Market intelligence: As for as is possible marketing decisions should be based on sound information. The process of collecting, interpreting, and disseminating information relevant to marketing decisions is known as market intelligence. The role of market intelligence is to reduce the level of risk in decision making. Through market intelligence the seller finds out what the customer needs and wants. The alternative is to find out through sales, or the lack of them. Marketing research helps establish what products are right for the market, which channels of distribution are most appropriate, how best to promote products and what prices are acceptable to the market. As with other marketing functions, intelligence gathering can be carried out by the seller or another party such as a government agency, the ministry of agriculture and food, or some other specialist organisation. What is important is that it is carried out.
The link between agriculture and food continually evolves. In primitive societies, the farmer and consumer were either the same family or close neighbours who bartered their products and services as we see in figure 1.1, but as societies develop other linkages are added. Commodity traders, processors, manufacturers who convert produce into food items and retailers, among others, are interposed between the producer and consumer. A more recently introduced link into the chain is the scientist. Scientists as breeders, plant biologists, nutritionists and chemists have made an immeasurable contribution to the development of agricultural production and food manufacture over the past 50 years. It would appear that we have passed through the age of machines in agriculture, and the age of chemicals, on to the age of biotechnology in agriculture. Biotechnology has great potential for the developing countries since it is likely to be less capital intensive and more research and know-how intensive. Thus its benefits can flow faster into the poorer countries who do not have the capital. Therefore its impact could be faster, more widespread and more significant.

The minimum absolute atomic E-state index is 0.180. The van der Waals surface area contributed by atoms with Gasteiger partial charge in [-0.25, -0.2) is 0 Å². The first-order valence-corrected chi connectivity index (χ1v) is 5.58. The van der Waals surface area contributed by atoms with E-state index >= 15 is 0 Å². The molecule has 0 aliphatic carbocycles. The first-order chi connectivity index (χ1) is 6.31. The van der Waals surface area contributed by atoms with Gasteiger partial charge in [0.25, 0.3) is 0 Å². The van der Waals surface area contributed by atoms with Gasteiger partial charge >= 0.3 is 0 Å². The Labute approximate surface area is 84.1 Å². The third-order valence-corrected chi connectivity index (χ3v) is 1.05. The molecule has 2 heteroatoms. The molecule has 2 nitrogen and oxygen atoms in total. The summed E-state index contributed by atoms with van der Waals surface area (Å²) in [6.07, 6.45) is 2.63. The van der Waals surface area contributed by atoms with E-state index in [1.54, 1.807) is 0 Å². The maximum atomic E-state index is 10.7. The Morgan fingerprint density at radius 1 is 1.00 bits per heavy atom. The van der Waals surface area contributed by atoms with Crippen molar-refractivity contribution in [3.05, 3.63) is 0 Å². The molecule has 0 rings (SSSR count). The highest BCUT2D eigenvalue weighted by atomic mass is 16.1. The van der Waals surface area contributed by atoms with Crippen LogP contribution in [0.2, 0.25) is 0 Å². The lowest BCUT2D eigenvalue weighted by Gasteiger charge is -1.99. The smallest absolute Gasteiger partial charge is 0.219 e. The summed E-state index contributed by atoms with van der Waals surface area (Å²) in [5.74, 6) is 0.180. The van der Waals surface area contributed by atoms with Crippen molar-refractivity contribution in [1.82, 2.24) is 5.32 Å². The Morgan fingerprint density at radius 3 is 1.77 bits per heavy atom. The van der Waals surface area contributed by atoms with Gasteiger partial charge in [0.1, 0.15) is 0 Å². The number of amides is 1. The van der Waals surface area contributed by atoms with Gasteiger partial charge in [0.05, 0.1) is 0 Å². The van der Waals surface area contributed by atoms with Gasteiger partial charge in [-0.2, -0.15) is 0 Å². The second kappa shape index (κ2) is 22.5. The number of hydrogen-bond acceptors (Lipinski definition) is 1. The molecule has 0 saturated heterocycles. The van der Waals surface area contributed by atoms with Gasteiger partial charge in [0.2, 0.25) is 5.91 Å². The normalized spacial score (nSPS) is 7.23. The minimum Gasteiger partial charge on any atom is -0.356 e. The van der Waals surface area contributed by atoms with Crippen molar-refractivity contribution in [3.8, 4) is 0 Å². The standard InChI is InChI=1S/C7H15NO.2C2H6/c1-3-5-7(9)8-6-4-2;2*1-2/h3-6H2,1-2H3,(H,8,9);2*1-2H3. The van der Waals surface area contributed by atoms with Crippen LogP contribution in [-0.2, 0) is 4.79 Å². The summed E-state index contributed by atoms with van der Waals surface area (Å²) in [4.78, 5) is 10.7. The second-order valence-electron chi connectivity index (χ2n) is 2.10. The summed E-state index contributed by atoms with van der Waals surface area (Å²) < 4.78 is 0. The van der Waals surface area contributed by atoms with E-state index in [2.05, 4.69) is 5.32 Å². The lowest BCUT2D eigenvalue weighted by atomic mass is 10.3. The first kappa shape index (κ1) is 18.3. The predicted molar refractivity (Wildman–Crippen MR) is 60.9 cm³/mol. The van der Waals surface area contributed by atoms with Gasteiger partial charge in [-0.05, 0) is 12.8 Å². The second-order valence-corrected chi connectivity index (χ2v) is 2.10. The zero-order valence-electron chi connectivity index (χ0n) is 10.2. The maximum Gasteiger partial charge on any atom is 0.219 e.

As the link between food and agriculture continues to evolve, we see the emergence of an agribusiness i.e. where agriculture and food become a continuum. Multinational companies like Cargill, Brooke Bond Liebig, and Del Monte are examples of vertically integrated organisations with links all the way through from agricultural production to retailing. There is a line of argument which says that it makes sense that those who are closest should the consumer should assess his/her needs and interpret them back to the primary producer.
As disposable incomes increase, the food industry will increase the quality and diversity of the products it produces. Food manufacturers will have particular expectations of agriculture as a supplier of their raw materials, including: